As US President Barack Obama visits Beijing this week to attend the annual APEC meeting, it is good to reflect on US relations with East Asia — and with Taiwan and China in particular.
Relations between the US and China are tense because of China’s increasing belligerence on a number of fronts: It has thrown its weight around in the South China Sea, making claims to large tracts of water within the “nine-dash line,” upsetting its neighbors; it has acted confrontational in the East China Sea vis-a-vis Japan on the Diaoyutai Islands (釣魚台) — known as the Senkakus in Japan — while declaring an air defense identification zone over the region; it is increasingly repressive in Tibet and East Turkestan [Xinjiang], while it has mishandled the developments in Hong Kong by not living up to its promise of universal suffrage in the upcoming election of the chief executive in 2017.
In the meantime, relations between Taiwan and China still have the appearance of outward calm and stability. Cross-strait exchanges and negotiations are still going on, but are increasingly overshadowed by Beijing’s underlying political designs becoming obvious: It wants to incorporate Taiwan just like it incorporated Hong Kong in 1997. In a meeting with a visiting pro-“unification” delegation from Taiwan, Chinese President Xi Jinping (習近平) said: “The ‘one country, two systems’ [policy] is the mainland’s guiding principle for resolving the Taiwan question and the best way to achieve national ‘reunification.’”
The problems with this statement are that the so-called “one country, two systems” policy has never had any traction in Taiwan and that China’s handling of the pro-democracy protests in Hong Kong has shown Taiwanese that their hard-won freedoms would significantly diminish if the nation would continue to move in China’s direction. In other words, as I emphasized earlier, Hong Kong is a mirror for Taiwan (“Life in the KMT’s alternate reality,” Sept. 10, page 8).
So, against this background, what message should Obama carry to Beijing?
One, that the US will continue its forward presence in East Asia and that it will continue to support freedom, democracy and human rights. Those are the US’ “core interests.”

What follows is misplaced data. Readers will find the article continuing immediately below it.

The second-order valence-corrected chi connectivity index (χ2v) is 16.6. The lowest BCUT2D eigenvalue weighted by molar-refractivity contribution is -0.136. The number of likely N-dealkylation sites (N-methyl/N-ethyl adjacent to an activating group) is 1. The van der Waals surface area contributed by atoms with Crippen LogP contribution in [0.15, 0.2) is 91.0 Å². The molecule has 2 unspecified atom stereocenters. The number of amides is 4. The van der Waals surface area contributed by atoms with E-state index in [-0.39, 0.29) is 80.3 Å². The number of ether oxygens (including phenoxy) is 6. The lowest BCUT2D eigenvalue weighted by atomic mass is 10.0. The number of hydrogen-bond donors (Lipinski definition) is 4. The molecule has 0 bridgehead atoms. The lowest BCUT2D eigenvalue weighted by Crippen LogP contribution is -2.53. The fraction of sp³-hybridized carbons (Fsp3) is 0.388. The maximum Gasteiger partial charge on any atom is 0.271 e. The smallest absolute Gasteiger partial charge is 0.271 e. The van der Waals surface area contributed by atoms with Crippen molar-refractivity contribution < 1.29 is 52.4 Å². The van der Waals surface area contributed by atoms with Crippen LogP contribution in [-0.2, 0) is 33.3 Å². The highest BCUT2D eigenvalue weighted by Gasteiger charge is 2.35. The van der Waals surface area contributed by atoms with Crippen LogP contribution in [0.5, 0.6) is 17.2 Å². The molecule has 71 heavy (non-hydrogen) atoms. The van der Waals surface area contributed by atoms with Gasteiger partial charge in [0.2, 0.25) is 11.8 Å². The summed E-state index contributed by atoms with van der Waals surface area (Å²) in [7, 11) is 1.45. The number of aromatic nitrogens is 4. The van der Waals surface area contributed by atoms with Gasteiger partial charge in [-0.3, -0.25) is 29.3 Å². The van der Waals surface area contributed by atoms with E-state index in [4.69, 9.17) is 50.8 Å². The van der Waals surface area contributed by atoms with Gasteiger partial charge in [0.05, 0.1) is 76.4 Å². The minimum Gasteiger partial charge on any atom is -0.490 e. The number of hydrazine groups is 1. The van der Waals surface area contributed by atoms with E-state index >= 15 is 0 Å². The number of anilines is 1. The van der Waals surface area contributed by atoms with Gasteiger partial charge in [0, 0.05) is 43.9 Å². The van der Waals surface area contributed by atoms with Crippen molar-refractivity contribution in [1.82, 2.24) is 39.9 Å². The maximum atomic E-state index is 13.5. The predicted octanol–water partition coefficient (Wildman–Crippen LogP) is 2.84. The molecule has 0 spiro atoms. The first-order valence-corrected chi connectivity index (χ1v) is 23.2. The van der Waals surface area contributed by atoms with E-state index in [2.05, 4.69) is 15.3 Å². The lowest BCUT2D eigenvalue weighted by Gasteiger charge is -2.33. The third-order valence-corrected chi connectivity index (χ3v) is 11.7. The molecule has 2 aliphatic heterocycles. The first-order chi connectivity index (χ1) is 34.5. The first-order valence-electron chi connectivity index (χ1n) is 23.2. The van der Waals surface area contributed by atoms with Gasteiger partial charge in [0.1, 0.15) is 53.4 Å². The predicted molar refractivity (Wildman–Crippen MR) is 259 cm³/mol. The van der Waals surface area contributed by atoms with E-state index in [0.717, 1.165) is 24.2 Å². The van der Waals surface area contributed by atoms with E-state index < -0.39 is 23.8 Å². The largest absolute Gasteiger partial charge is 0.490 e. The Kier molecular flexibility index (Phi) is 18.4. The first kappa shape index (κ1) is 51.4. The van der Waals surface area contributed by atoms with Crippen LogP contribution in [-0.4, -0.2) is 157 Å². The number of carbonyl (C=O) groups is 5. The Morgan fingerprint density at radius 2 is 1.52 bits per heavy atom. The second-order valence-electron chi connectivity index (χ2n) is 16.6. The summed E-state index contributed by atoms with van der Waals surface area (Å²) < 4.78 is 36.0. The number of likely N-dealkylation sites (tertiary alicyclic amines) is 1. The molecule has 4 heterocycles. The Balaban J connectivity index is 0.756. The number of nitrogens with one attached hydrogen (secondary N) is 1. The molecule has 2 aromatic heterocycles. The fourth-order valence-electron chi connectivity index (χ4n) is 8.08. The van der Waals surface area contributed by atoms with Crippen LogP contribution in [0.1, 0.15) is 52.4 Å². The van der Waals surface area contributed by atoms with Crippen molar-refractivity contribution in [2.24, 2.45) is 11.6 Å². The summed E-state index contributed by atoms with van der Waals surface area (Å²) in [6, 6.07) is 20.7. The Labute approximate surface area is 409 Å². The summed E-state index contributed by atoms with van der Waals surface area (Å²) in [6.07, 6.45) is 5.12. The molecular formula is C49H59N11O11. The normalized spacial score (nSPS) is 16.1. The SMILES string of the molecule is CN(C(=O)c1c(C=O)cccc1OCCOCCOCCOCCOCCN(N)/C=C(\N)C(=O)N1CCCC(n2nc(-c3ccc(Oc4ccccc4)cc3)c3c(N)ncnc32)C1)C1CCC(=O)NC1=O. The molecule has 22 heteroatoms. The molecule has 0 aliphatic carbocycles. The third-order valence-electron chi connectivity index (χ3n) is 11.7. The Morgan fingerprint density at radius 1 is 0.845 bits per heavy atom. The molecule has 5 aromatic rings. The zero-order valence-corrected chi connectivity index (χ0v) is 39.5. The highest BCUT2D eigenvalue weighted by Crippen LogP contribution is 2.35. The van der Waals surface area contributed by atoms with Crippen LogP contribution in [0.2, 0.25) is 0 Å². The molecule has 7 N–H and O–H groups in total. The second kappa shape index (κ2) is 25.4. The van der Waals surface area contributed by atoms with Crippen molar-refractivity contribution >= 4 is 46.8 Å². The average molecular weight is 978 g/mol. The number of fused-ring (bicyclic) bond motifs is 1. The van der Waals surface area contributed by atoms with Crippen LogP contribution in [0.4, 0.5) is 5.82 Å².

Two, that peace and stability in the region can be achieved only if China respects its neighbors and does not encroach on their territories and interests. Allowing neighbors such as Taiwan to determine their own futures would be in China’s own interests.
Three, that human rights in China are also a key variable in US-China relations: Violations in Tibet, East Turkestan and Hong Kong cannot be argued away as “internal affairs,” but must be on the front burner as essential elements in determining whether the US and China are on good terms with each other.
In the meantime, the US can do much more in enhancing relations with Taiwan: It should help create the much-needed space for Taiwanese to make a fully free choice on the future of their nation — without outside interference or pressure from China. It can do this by moving more aggressively to welcome Taiwan into the Trans-Pacific Partnership (TPP). It can do this by removing some of the outdated, self-imposed guidelines that inhibit a more normal relationship between the US and Taiwan. And it can do this by being more supportive of Taiwan’s membership in international organizations.
Moving on all of these fronts would be a signal that the US truly supports freedom and democracy in East Asia.
Nat Bellocchi served as chairman of the American Institute in Taiwan from 1990 through 1995. The views expressed in this article are his own.
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